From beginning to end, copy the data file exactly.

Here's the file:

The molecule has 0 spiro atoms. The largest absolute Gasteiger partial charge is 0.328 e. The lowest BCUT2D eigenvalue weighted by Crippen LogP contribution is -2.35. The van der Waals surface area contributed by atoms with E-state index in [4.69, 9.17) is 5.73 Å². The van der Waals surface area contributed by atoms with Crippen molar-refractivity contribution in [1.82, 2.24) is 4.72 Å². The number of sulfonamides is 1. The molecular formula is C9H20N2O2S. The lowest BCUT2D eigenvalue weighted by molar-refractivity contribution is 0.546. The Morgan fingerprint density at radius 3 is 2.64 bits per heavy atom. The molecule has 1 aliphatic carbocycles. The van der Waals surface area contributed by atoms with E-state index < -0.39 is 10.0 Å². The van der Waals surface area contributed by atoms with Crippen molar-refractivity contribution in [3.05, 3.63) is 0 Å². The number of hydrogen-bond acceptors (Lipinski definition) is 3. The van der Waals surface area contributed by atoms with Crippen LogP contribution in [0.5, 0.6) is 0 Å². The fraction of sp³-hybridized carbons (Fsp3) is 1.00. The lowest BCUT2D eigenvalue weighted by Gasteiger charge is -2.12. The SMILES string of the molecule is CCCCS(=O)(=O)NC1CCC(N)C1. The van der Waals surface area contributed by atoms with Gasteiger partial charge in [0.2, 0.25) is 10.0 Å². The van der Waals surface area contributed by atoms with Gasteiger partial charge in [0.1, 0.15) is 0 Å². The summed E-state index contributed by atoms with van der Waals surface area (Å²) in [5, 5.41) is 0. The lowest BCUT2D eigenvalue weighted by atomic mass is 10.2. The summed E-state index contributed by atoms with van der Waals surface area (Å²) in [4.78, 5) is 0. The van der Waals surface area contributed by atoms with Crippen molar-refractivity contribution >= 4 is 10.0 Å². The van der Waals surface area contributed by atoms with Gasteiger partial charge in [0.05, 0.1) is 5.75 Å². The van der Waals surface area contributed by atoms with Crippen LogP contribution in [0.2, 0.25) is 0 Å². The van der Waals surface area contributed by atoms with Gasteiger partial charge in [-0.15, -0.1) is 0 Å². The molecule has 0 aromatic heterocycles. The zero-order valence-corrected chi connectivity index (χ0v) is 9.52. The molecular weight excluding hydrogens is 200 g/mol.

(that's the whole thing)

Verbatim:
The molecule has 0 spiro atoms. The largest absolute Gasteiger partial charge is 0.328 e. The lowest BCUT2D eigenvalue weighted by Crippen LogP contribution is -2.35. The van der Waals surface area contributed by atoms with E-state index in [4.69, 9.17) is 5.73 Å². The van der Waals surface area contributed by atoms with Crippen molar-refractivity contribution in [1.82, 2.24) is 4.72 Å². The number of sulfonamides is 1. The molecular formula is C9H20N2O2S. The lowest BCUT2D eigenvalue weighted by molar-refractivity contribution is 0.546. The Morgan fingerprint density at radius 3 is 2.64 bits per heavy atom. The molecule has 1 aliphatic carbocycles. The van der Waals surface area contributed by atoms with E-state index < -0.39 is 10.0 Å². The van der Waals surface area contributed by atoms with Crippen molar-refractivity contribution in [3.05, 3.63) is 0 Å². The number of hydrogen-bond acceptors (Lipinski definition) is 3. The van der Waals surface area contributed by atoms with Crippen LogP contribution in [0.5, 0.6) is 0 Å². The fraction of sp³-hybridized carbons (Fsp3) is 1.00. The lowest BCUT2D eigenvalue weighted by Gasteiger charge is -2.12. The SMILES string of the molecule is CCCCS(=O)(=O)NC1CCC(N)C1. The van der Waals surface area contributed by atoms with Gasteiger partial charge in [0.2, 0.25) is 10.0 Å². The van der Waals surface area contributed by atoms with Gasteiger partial charge in [0.1, 0.15) is 0 Å². The summed E-state index contributed by atoms with van der Waals surface area (Å²) in [5, 5.41) is 0. The lowest BCUT2D eigenvalue weighted by atomic mass is 10.2. The summed E-state index contributed by atoms with van der Waals surface area (Å²) in [4.78, 5) is 0. The van der Waals surface area contributed by atoms with Crippen molar-refractivity contribution >= 4 is 10.0 Å². The van der Waals surface area contributed by atoms with Gasteiger partial charge in [0.05, 0.1) is 5.75 Å². The van der Waals surface area contributed by atoms with Crippen LogP contribution in [0.2, 0.25) is 0 Å². The van der Waals surface area contributed by atoms with Gasteiger partial charge in [-0.15, -0.1) is 0 Å². The molecule has 0 aromatic heterocycles. The zero-order valence-corrected chi connectivity index (χ0v) is 9.52. The molecular weight excluding hydrogens is 200 g/mol.